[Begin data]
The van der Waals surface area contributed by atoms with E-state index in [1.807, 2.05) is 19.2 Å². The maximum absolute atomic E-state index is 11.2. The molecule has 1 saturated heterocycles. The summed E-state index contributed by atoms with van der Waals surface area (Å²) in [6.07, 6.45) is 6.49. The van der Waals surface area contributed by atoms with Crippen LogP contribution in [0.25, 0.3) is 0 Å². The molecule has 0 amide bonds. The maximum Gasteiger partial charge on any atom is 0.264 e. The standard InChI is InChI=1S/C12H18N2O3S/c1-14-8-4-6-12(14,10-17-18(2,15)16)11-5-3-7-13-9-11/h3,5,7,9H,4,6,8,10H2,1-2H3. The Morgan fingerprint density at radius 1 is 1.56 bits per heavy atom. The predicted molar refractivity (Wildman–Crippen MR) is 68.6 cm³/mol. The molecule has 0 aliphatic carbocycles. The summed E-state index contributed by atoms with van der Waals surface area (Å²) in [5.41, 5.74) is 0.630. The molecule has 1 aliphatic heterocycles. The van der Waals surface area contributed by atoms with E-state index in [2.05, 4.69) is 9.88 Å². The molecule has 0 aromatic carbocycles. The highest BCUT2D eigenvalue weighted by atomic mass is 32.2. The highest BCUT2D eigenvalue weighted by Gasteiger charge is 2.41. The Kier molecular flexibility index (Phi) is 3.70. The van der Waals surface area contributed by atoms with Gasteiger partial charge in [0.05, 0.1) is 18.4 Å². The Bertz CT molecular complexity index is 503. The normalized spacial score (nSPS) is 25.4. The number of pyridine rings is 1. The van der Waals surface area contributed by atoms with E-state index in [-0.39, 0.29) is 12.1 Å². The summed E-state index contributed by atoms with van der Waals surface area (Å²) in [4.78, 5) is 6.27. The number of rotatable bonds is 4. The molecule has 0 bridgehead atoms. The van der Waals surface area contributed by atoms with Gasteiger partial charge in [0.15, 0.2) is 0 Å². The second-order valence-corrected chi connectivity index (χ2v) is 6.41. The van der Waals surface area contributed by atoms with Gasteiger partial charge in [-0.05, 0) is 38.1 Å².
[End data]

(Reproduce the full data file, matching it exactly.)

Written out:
The van der Waals surface area contributed by atoms with E-state index in [1.807, 2.05) is 19.2 Å². The maximum absolute atomic E-state index is 11.2. The molecule has 1 saturated heterocycles. The summed E-state index contributed by atoms with van der Waals surface area (Å²) in [6.07, 6.45) is 6.49. The van der Waals surface area contributed by atoms with Crippen LogP contribution in [0.25, 0.3) is 0 Å². The molecule has 0 amide bonds. The maximum Gasteiger partial charge on any atom is 0.264 e. The standard InChI is InChI=1S/C12H18N2O3S/c1-14-8-4-6-12(14,10-17-18(2,15)16)11-5-3-7-13-9-11/h3,5,7,9H,4,6,8,10H2,1-2H3. The Morgan fingerprint density at radius 1 is 1.56 bits per heavy atom. The predicted molar refractivity (Wildman–Crippen MR) is 68.6 cm³/mol. The molecule has 0 aliphatic carbocycles. The summed E-state index contributed by atoms with van der Waals surface area (Å²) in [5.41, 5.74) is 0.630. The molecule has 1 aliphatic heterocycles. The van der Waals surface area contributed by atoms with E-state index in [2.05, 4.69) is 9.88 Å². The molecule has 0 aromatic carbocycles. The highest BCUT2D eigenvalue weighted by atomic mass is 32.2. The highest BCUT2D eigenvalue weighted by Gasteiger charge is 2.41. The Kier molecular flexibility index (Phi) is 3.70. The van der Waals surface area contributed by atoms with Gasteiger partial charge in [0.05, 0.1) is 18.4 Å². The Bertz CT molecular complexity index is 503. The normalized spacial score (nSPS) is 25.4. The number of pyridine rings is 1. The van der Waals surface area contributed by atoms with E-state index in [-0.39, 0.29) is 12.1 Å². The summed E-state index contributed by atoms with van der Waals surface area (Å²) in [4.78, 5) is 6.27. The number of rotatable bonds is 4. The molecule has 0 bridgehead atoms. The van der Waals surface area contributed by atoms with Gasteiger partial charge in [0.15, 0.2) is 0 Å². The second-order valence-corrected chi connectivity index (χ2v) is 6.41. The van der Waals surface area contributed by atoms with Gasteiger partial charge in [-0.05, 0) is 38.1 Å².